Is Grand Theft Auto a Felony?

This forum receives queries in re: whether certain offenses are felonies, and we’re happy to oblige with relevant information.

Accordingly, we’ll delve into the details in a moment; first, however, you need to be free from confusion in your own mind about how to avoid being charged with a felony (or misdemeanor) of any kind.

There’s only one way: steer clear of trouble with the law and don’t do unto others what you wouldn’t have done unto you.

Can’t get any simpler than that!

Now, if this bit of advice comes a bit late and you’re already convicted of a crime—Grand Theft Auto, for instance—the legal consequences CAN include a felony charge. It depends on the area where the crime took place and on the facts…and this is something you and your attorney or public defender will have to explore in the privacy of your closed-door session.

What, Exactly, Encompasses Grand Theft?

The generic denomination of Grand Theft (versus Grand Theft Auto) can best be described as entailing the theft of money and/or of property. (This is different from robbery, which involves the use of force.)
The act –also referred to in some instances as Grand Larceny—is viewed as a serious crime.

Keep in mind that, even ‘though the occurrence may be common in some parts of the country, you won’t always read the term in newspapers or hear it on the news because it’s often wrapped up in other offences which were carried out at the same time. These include robbery or white collar crimes.

Again, as to whether the alleged perpetrator is charged as a felon, it depends on the jurisdiction and on the facts of the case, However, you should know that most jurisdictions do consider grand theft a felony.

Is The Amount of Money An Issue?

A determinant factor in Grand Theft is money, as a matter of fact. The defendant who is so charged will have stolen in excess of anywhere from $500 to $1,000. The actual amount? Depends on the state where the crime occurred.

And Grand Theft Auto?

Grand Theft Auto is theft as described above (i.e., not necessarily entailing force), but involving an automobile. Another mitigating factor: the vehicle had to have been taken with the intent to keep it permanently.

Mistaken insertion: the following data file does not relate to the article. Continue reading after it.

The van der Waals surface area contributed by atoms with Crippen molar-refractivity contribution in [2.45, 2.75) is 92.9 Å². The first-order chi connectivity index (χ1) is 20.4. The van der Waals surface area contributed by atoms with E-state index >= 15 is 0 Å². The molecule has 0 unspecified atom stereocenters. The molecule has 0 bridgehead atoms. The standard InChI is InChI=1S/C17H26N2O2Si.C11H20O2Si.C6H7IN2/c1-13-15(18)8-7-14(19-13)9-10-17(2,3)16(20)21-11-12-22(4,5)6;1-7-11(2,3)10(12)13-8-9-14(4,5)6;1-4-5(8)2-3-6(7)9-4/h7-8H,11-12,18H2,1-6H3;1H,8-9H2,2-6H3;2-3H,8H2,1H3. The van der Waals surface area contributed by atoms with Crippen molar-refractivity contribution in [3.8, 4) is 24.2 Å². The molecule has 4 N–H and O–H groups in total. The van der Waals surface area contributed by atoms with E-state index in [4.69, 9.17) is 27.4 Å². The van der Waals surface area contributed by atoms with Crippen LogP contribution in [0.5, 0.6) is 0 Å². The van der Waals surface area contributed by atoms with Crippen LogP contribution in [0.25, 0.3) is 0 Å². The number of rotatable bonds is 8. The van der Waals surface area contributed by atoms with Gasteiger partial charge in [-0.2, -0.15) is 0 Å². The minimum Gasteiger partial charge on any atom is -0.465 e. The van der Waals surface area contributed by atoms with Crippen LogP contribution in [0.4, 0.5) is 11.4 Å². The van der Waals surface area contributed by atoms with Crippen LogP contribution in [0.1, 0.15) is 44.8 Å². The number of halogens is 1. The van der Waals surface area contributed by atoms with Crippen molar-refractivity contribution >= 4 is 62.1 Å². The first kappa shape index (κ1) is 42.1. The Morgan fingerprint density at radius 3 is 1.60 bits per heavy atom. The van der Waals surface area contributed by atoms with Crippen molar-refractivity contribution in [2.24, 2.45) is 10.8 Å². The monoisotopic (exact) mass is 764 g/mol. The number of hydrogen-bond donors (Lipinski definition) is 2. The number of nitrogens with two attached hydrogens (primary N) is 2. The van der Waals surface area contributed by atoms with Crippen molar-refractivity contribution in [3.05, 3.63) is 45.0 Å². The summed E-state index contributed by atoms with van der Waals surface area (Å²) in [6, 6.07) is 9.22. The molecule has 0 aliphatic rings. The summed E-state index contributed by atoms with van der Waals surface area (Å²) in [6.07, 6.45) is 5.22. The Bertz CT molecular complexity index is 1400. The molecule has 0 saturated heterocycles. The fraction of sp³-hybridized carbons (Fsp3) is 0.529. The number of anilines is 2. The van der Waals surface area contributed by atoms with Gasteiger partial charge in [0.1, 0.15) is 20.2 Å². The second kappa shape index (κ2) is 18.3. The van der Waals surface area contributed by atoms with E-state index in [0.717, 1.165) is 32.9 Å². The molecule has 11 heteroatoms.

Let’s create a scenario. We’ll say you climbed into your pal’s Volvo because you saw the door to the driver’s seat open. Being a good friend, you wanted to see that everything checked out OK.

Glimpsing the key in the ignition, you decided, on the spur of the moment, to take it for a short ride to pick up some groceries. Of course, you brought your friend’s car right back.

Case closed, as that wouldn’t fall under the category of Grand Theft Auto. Why? It lacked the nefarious intent of wanting to abscond with property that didn’t rightfully belong to you.

However, let’s go out on a limb here and conjecture that you stopped the car at some point. Seeing another friend, you decided on the spur of the moment to offer him or her some part of your friend’s vehicle…the GPS, for instance.

We’ll assume, too, that your friend buys the GPS.

It was at that point that you did, indeed, commit Grand Theft Auto.

Note: we’re using the example of an automobile, here, but, in reality, you can substitute any such vehicle, such as an RV, a camper, a motorcycle or a boat.

Wow. So One Needs To Have Met ALL Those Criteria?

Yep. We’ll lay it out further. If you participated in, or initiated all of the following. or if each one of these four criteria were met:

a) The taking or driving away of the vehicle;
b) The vehicle did not rightfully belong to you;
c) You did not stop to obtain permission to drive the vehicle away; and
d) The alleged defendant (you, in this scenario), had INTENDED to deprive the rightful owner of possession of said property

…only then might you be charged with Grand Theft Auto. (It’s up to the prosecutor to develop the case against the plaintiff, which might then result in a conviction.)

Got It. But Isn’t That the Same as Carjacking?

Good question. It’s not the same. Here’s how we’re defining the two. In order for an act to be deemed a Carjacking offense, there had to have been violence or a forceful theft of said vehicle. (Too, intimidation or the fear factor could have been implemented in order for the perpetrator to gain control.)

In a Grand Theft Auto crime, the vehicle is removed or driven away. A robbery and a carjacking offense may overlap; however, a carjacking specifically refers to the taking of a motor vehicle.

One Last Question. What If A Person Under 21 Committed the Crime?

As mentioned earlier, grand theft is viewed as a serious crime. However, if the perpetrator is under 21, they’re eligible to be treated as a youthful offender, which might mitigate the penalty. For that to happen, a judge has to sentence a defendant as a juvenile. In many states, underage offenders are processed through juvenile detention facilities, and their sentences are capped at a lower number than would be the case with “adult” offenders.

Too, underage offenders are more likely to qualify for probation.

An exception exists when the courts rule that a repeat offender should be treated as an adult.

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